Cecil Beaton Photography
Cecil Beaton photography will never go out of fashion and his name will always be associated with the very pinnacles of glamour. The usual highs and lows in the careers and reputations of most creatives have never applied to him, even now 35 years after his death. Hardly a year goes by without an exhibition or two, a book or TV documentary on the inimitable Cecil Beaton. Unbelievably his career spanned over nearly six decades and there wasn’t anyone of any prominence that he didn’t photograph.
Of course Cecil Beaton had many strings to his bow. He was a diarist, painter, skilled amateur interior designer and an Academy Award-winning stage and costume designer. But it is as a photographer that he is most celebrated, and indeed he was one of the most outstanding photographers of the 20th century. He was a fashion, portrait and war photographer and is primarily renowned for his images of elegance, glamour and style. Cecil Beaton photographs and Cecil Beaton fashion photography are still instantly recognisable the world over.
One of Cecil Beaton’s great strengths was clearly his visual intelligence. He understood the power of a carefully constructed photographic portrait and the importance of meeting the immediate expectations of both subject and viewer. He didn’t hesitate to manipulate images to make his subject implausibly slimmer and more attractive. He understood that the viewer expected an appropriate context, so he placed monarchs on thrones and actors in sets. These simple but inspired Cecil Beaton photography techniques helped to create the iconic and enduring images. And meeting everyone’s expectations meant that both the subject and the viewer were happy, guaranteeing that he would always be in hot demand.
This visual intelligence extended to his fashion and film work as well as his highly skilled amateur interior designs. The designs of Cecil Beaton’s homes at Ashcombe, Reddish and finally at Pelham Place have been the subject of successful exhibitions in London, and have inspired both interior designers and interior design enthusiasts alike.
“…Rex, the person suffused with effortless charm, so romantic and youthful of appearance, with his bold, ram-like profile and tired eyes, would never grow old…”
Image: Rex Whistler, c.1930 © Cecil Beaton Archive at Sotheby’s
As a peerless social operator, he understood the social and professional advantages of design and context. Writing in his diary as early as October 1925, he recognised:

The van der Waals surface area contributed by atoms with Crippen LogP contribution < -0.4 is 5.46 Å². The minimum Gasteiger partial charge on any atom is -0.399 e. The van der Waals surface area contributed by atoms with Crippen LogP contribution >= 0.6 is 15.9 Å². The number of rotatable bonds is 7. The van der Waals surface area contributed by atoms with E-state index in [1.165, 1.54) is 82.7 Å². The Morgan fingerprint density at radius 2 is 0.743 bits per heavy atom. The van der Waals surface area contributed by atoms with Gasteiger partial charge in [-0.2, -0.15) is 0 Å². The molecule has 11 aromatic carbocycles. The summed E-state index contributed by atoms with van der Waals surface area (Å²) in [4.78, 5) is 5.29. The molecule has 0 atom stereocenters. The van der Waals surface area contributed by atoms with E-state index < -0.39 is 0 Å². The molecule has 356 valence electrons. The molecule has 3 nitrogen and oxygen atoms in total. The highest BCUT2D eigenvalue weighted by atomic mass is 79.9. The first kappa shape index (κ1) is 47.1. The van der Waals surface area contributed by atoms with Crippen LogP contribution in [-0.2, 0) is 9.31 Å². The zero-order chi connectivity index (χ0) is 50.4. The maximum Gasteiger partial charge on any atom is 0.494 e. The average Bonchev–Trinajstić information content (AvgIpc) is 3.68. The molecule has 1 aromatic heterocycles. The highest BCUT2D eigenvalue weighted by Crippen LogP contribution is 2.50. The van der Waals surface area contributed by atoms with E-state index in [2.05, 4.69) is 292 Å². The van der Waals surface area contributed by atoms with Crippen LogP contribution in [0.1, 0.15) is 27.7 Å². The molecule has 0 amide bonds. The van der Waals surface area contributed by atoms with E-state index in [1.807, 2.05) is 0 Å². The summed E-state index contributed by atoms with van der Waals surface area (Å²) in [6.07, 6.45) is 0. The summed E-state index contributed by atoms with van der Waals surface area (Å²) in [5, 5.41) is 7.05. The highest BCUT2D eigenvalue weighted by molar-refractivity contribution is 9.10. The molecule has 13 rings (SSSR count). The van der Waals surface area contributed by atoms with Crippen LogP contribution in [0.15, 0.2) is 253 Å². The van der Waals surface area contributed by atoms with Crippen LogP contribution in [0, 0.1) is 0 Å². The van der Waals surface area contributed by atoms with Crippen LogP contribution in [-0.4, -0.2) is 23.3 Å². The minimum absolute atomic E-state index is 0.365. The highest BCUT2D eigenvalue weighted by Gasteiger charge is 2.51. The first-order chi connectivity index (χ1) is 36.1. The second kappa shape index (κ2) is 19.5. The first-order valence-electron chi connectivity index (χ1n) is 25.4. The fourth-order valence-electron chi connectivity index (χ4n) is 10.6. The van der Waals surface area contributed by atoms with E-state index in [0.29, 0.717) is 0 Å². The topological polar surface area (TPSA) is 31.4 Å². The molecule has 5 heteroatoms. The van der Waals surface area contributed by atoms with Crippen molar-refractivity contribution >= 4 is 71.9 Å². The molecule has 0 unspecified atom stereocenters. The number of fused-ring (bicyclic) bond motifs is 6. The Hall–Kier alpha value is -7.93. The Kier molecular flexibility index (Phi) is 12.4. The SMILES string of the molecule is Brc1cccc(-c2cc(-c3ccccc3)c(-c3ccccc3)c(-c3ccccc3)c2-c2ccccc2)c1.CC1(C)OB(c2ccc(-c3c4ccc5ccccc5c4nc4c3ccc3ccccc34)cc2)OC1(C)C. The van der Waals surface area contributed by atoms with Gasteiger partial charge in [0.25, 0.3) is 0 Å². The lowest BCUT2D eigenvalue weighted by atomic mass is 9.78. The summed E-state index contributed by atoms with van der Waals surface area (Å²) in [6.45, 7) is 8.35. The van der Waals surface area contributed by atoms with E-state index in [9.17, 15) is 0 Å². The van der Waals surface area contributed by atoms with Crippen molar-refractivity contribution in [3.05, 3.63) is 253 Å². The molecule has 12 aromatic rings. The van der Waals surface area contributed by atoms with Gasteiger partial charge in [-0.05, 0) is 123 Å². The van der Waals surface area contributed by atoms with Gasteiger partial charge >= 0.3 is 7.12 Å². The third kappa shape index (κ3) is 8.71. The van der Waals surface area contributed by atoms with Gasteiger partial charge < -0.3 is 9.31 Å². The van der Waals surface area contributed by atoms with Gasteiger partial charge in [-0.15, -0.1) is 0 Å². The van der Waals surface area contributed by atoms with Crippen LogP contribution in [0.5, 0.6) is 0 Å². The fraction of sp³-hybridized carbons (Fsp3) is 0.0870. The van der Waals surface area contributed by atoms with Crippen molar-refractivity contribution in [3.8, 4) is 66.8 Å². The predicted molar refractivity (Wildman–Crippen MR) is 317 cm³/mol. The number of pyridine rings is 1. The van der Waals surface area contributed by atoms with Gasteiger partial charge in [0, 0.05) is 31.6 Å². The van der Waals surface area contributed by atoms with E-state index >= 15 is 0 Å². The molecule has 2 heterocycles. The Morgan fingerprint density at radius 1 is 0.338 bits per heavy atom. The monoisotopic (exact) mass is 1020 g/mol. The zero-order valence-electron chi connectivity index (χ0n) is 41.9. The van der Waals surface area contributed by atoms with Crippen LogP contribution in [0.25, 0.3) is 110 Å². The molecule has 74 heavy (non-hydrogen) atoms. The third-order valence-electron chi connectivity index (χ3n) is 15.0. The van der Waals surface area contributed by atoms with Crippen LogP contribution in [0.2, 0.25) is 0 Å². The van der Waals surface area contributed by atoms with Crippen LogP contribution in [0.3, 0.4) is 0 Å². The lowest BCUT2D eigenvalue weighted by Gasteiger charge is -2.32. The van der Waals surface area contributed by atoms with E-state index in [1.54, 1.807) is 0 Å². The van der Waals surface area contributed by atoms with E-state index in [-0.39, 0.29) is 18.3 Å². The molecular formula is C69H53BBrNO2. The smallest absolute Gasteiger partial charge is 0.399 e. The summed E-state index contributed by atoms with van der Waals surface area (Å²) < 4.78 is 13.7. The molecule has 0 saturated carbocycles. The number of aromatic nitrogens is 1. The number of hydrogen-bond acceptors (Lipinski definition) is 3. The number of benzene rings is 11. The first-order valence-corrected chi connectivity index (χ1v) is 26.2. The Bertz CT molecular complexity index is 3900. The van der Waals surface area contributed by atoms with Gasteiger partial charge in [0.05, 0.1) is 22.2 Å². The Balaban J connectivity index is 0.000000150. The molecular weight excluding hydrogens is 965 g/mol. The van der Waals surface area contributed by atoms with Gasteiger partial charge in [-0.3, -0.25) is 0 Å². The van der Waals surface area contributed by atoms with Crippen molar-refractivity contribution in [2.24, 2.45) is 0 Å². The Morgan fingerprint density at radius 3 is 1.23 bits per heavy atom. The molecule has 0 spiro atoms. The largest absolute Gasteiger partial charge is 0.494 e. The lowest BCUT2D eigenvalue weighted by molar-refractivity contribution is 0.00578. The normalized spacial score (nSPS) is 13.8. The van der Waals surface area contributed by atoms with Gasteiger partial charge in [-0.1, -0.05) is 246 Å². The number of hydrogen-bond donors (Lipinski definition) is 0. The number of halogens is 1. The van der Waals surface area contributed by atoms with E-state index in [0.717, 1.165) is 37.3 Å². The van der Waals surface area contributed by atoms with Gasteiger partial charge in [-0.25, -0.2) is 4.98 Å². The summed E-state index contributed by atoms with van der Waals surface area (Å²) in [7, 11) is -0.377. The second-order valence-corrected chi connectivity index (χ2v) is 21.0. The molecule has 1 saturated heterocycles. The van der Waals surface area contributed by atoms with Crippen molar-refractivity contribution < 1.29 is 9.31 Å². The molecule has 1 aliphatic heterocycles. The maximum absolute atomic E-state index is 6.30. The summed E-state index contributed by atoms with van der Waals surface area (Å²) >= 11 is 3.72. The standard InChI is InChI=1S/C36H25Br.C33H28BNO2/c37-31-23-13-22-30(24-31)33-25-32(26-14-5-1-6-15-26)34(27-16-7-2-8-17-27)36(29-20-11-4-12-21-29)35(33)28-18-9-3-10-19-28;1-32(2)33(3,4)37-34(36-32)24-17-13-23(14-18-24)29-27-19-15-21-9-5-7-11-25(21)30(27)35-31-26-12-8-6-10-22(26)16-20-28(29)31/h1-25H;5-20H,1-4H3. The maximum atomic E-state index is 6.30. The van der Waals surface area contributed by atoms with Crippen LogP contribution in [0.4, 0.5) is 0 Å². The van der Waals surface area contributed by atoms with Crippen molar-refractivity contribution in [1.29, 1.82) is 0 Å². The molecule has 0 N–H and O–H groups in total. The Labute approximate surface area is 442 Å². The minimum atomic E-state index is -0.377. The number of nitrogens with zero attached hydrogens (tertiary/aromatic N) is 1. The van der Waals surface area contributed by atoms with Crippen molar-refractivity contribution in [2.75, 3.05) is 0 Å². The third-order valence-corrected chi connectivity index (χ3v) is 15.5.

“One can’t get on at all if one doesn’t have a little glamour about one’s home.”
The life changing power of interior design was clearly understood by Cecil Beaton from an early age. The designs of his various homes were less about creating pleasant environments, than providing carefully constructed sets to enhance his social and professional career.
Hugo Vickers is a great authority on Cecil Beaton and his book ‘Cecil Beaton – Portraits and Profiles’, cleverly brings together Beaton’s photographic and pen portraits taken from his diaries. It is curious that although Beaton’s photography famously flattered the subject, his diaries frequently did quite the opposite, and he was famously described as ‘Malice in Wonderland’ by Jean Cocteau.
Of Audrey Hepburn, Beaton said ‘she is like a portrait by Modigliani where the various distortions are not only interesting in themselves but make a completely satisfying composite’.
Marilyn Monroe ‘romps, she squeals with delight, she leaps on the sofa. It is an artless, impromptu, high-spirited, infectiously gay performance. It will probably end in tears’.
Marlon Brando was ‘pallid as a mushroom, smooth-skinned and scarred, with curved feminine lips and silky hair, he seems as unhealthy as a lame duck. Yet his ram-like profile has the harsh strength of the gutter’.
The chapters are presented chronologically, with sections on Bright Young Things, The War Years, High Society, Hollywood Royalty, and The Peacock Revolution. This beautiful book captures the glamorous worlds of Cecil Beaton through his unforgettable photographs and sharp observations.
“…Stephen Tennant, a golden-haired young man who resembled the youthful Shelley…”
Image: Stephen Tennant dressed as Prince Charming, 1927 © Cecil Beaton Archive at Sotheby’s
CECIL BEATON: PORTRAITS AND PROFILES
edited by Hugo Vickers published by Frances Lincoln, RRP £30
Main Image: Marilyn Monroe, 1956 All images courtesy of the Cecil Beaton Archive at Sotheby’s
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